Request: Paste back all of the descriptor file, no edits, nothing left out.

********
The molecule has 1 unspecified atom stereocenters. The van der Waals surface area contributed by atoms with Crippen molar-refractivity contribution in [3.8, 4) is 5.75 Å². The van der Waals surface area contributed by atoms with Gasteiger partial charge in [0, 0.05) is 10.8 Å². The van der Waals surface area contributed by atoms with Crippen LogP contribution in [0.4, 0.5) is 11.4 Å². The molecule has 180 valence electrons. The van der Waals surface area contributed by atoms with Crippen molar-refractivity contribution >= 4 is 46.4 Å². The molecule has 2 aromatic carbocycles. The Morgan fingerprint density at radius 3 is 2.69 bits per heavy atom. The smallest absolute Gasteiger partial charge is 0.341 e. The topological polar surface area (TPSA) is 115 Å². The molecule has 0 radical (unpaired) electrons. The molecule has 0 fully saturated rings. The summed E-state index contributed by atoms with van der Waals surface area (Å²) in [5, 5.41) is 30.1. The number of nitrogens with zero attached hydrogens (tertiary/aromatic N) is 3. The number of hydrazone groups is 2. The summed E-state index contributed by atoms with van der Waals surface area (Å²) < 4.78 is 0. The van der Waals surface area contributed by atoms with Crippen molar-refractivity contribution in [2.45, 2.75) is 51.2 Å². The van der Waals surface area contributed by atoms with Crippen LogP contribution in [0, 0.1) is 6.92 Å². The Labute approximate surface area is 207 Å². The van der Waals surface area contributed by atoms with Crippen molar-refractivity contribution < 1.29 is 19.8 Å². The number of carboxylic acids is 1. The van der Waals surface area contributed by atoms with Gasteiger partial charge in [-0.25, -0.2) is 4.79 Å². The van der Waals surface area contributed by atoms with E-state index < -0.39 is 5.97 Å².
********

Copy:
The molecule has 1 unspecified atom stereocenters. The van der Waals surface area contributed by atoms with Crippen molar-refractivity contribution in [3.8, 4) is 5.75 Å². The van der Waals surface area contributed by atoms with Gasteiger partial charge in [0, 0.05) is 10.8 Å². The van der Waals surface area contributed by atoms with Crippen LogP contribution in [0.4, 0.5) is 11.4 Å². The molecule has 180 valence electrons. The van der Waals surface area contributed by atoms with Crippen molar-refractivity contribution >= 4 is 46.4 Å². The molecule has 2 aromatic carbocycles. The Morgan fingerprint density at radius 3 is 2.69 bits per heavy atom. The smallest absolute Gasteiger partial charge is 0.341 e. The topological polar surface area (TPSA) is 115 Å². The molecule has 0 radical (unpaired) electrons. The molecule has 0 fully saturated rings. The summed E-state index contributed by atoms with van der Waals surface area (Å²) in [5, 5.41) is 30.1. The number of nitrogens with zero attached hydrogens (tertiary/aromatic N) is 3. The number of hydrazone groups is 2. The summed E-state index contributed by atoms with van der Waals surface area (Å²) < 4.78 is 0. The van der Waals surface area contributed by atoms with Crippen molar-refractivity contribution in [2.45, 2.75) is 51.2 Å². The van der Waals surface area contributed by atoms with Crippen LogP contribution in [0, 0.1) is 6.92 Å². The Labute approximate surface area is 207 Å². The van der Waals surface area contributed by atoms with Crippen molar-refractivity contribution < 1.29 is 19.8 Å². The number of carboxylic acids is 1. The van der Waals surface area contributed by atoms with Gasteiger partial charge in [-0.25, -0.2) is 4.79 Å². The van der Waals surface area contributed by atoms with E-state index < -0.39 is 5.97 Å².